Details of the murky dealings of former Veracruz governor Javier Duarte keep surfacing since he stepped down almost three months ago.
The latest was revealed early Thursday morning after indigenous community landowners, or ejidatarios, from the municipality of Tatahuicapan took over the Yuribia water reservoir and closed its valves.
The reservoir provides the water supply of over half a million people living in the municipalities of Minatitlán, Cosoleacaque and Coatzacoalcos in the southern part of the state.
The new governor told a press conference that the ejidatarios were demanding a monthly payment of 2.5 million pesos that the Duarte administration had agreed to give them in exchange for water.
Miguel Ángel Yunes explained that Duarte yielded before the demands and threats made by ejido leader Lino González and approved the monthly payment and an agreement between the landowners and representatives of the state government was formally signed on December 28, 2014.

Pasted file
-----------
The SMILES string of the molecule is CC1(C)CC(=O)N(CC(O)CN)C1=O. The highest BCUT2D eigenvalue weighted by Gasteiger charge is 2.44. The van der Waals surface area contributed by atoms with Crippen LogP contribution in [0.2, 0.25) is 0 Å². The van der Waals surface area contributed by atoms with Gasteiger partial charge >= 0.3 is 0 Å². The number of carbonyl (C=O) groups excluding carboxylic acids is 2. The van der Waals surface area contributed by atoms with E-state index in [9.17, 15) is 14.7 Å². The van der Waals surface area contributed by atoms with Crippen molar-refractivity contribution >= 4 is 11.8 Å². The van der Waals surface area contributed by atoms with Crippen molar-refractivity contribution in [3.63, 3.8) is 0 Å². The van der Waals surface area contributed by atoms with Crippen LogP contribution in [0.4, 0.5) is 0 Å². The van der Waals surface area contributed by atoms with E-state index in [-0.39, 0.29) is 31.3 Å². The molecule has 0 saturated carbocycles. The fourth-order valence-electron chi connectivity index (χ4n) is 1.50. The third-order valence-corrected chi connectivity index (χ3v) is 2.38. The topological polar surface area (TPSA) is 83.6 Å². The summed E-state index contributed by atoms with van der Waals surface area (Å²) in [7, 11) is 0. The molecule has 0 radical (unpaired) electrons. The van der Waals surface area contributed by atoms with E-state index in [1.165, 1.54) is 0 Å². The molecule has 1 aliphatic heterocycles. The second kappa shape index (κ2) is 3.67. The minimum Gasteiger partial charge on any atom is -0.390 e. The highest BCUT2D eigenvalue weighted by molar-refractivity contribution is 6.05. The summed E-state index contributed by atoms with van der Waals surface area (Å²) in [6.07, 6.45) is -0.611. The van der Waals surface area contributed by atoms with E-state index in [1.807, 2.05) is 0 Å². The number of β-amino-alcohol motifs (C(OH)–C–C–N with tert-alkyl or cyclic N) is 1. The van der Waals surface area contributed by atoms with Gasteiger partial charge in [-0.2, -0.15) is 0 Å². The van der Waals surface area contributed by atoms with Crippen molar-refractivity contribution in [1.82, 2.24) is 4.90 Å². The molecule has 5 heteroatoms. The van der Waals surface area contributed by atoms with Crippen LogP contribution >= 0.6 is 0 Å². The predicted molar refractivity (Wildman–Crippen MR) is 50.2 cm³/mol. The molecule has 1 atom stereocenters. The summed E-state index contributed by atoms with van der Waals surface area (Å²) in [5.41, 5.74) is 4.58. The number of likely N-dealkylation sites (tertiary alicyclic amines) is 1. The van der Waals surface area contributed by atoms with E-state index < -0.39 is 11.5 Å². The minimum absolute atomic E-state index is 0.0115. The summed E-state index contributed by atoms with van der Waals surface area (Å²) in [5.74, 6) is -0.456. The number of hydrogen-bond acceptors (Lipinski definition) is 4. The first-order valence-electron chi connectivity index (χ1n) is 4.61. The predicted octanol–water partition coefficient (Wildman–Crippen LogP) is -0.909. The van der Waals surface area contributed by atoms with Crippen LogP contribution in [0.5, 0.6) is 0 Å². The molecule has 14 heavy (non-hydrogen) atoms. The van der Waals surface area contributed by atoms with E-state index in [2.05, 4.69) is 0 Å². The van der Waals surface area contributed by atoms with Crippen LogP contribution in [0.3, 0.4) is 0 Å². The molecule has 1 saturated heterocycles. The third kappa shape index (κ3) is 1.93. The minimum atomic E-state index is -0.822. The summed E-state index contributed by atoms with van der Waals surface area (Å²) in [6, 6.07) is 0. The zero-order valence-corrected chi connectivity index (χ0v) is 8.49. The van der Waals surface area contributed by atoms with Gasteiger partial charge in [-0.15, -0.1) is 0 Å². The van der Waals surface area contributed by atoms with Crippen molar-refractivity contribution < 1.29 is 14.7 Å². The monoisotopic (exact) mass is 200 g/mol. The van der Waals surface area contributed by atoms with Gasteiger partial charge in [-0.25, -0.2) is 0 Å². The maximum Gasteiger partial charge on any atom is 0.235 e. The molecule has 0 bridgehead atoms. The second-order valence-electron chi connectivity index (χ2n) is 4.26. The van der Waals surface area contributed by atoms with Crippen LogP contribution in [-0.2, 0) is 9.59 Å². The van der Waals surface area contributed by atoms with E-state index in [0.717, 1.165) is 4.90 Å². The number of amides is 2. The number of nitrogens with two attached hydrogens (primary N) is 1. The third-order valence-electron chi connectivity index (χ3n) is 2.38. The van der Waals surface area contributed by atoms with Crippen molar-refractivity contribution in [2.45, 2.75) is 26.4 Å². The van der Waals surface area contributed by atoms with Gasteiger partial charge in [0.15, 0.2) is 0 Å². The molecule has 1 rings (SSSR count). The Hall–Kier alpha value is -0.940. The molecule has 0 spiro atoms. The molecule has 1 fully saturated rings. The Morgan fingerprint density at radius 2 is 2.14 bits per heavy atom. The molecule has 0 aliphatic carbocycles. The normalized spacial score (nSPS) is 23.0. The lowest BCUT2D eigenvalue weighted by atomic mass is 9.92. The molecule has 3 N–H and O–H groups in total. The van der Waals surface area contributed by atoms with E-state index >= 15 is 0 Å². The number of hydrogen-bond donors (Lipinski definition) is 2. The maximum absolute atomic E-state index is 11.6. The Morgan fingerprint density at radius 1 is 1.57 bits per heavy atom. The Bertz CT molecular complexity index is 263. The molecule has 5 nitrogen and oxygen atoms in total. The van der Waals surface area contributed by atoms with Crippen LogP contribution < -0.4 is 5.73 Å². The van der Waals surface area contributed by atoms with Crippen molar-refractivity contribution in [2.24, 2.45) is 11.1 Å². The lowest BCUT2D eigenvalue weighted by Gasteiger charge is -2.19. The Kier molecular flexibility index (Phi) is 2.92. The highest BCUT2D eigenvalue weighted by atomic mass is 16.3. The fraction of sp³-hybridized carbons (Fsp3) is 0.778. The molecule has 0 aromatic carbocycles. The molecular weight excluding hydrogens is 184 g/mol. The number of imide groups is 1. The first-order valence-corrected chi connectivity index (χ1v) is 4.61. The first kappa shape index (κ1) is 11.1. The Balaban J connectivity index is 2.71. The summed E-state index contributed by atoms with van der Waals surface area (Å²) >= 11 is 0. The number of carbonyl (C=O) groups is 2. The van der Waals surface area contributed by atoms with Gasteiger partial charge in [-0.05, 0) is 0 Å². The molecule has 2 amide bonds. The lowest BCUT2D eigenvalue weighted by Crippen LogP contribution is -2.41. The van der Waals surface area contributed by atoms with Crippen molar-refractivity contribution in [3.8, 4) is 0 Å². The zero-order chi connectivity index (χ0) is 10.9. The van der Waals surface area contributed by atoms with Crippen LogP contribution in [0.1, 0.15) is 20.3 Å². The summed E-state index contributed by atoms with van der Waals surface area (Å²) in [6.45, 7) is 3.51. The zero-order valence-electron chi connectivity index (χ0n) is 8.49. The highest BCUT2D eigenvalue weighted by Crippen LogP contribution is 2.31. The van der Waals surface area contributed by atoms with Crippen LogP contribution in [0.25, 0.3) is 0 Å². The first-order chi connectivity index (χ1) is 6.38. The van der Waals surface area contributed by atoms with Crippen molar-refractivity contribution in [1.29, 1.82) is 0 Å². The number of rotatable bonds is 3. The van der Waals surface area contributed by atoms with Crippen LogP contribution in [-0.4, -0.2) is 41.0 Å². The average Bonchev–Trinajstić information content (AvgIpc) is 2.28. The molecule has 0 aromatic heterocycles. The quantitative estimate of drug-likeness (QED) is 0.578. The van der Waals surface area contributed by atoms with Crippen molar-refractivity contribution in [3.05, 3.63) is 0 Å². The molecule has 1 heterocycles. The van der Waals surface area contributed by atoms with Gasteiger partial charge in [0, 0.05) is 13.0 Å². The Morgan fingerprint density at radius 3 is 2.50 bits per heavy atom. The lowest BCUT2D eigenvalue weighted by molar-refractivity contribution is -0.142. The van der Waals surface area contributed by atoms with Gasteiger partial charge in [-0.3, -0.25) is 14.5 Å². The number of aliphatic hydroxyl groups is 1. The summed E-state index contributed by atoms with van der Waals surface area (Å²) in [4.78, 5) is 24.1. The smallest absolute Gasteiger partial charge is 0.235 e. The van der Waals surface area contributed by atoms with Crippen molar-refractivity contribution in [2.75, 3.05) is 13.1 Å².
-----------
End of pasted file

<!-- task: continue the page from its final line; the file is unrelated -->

Since then, González and his people have received 60 million pesos.
Yunes declared that his administration would not give in to what he called blackmail by the ejido leaders, and that formal complaints had already been filed against González and several of his relatives, who were revealed to be on the payroll of the Coatzacoalcos Water Commission without performing any duties there.
That commission was under the direction of Duarte’s father-in-law, Antonio Macías Yazegey.
“I pledge my word to the people that I will solve this problem, enforcing the law against the provocateurs,” the governor said.
The dispute has been going on for more than 30 years. The landowners turned off the valves two years ago when they claimed the state had not honored its commitments to them.
Source: El Universal (sp)